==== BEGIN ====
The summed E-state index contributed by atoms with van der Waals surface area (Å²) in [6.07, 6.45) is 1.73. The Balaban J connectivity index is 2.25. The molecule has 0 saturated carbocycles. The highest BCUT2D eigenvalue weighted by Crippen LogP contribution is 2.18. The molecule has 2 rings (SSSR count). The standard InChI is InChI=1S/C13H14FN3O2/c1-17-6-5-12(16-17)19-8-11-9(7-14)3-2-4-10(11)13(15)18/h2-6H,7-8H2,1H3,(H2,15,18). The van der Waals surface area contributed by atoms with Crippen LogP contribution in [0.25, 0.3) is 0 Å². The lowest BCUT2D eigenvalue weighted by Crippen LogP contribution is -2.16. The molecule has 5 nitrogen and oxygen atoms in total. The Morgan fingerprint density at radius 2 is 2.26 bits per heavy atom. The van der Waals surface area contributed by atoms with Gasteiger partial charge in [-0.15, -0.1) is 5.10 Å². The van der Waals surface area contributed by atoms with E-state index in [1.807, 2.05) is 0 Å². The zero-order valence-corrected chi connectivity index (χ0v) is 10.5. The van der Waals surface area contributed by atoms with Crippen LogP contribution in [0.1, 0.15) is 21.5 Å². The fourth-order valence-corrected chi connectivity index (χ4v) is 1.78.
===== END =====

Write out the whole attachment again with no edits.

The summed E-state index contributed by atoms with van der Waals surface area (Å²) in [6.07, 6.45) is 1.73. The Balaban J connectivity index is 2.25. The molecule has 0 saturated carbocycles. The highest BCUT2D eigenvalue weighted by Crippen LogP contribution is 2.18. The molecule has 2 rings (SSSR count). The standard InChI is InChI=1S/C13H14FN3O2/c1-17-6-5-12(16-17)19-8-11-9(7-14)3-2-4-10(11)13(15)18/h2-6H,7-8H2,1H3,(H2,15,18). The van der Waals surface area contributed by atoms with Crippen LogP contribution in [0.25, 0.3) is 0 Å². The lowest BCUT2D eigenvalue weighted by Crippen LogP contribution is -2.16. The molecule has 5 nitrogen and oxygen atoms in total. The Morgan fingerprint density at radius 2 is 2.26 bits per heavy atom. The van der Waals surface area contributed by atoms with Gasteiger partial charge in [-0.15, -0.1) is 5.10 Å². The van der Waals surface area contributed by atoms with E-state index in [1.807, 2.05) is 0 Å². The zero-order valence-corrected chi connectivity index (χ0v) is 10.5. The van der Waals surface area contributed by atoms with Crippen LogP contribution in [0.1, 0.15) is 21.5 Å². The fourth-order valence-corrected chi connectivity index (χ4v) is 1.78.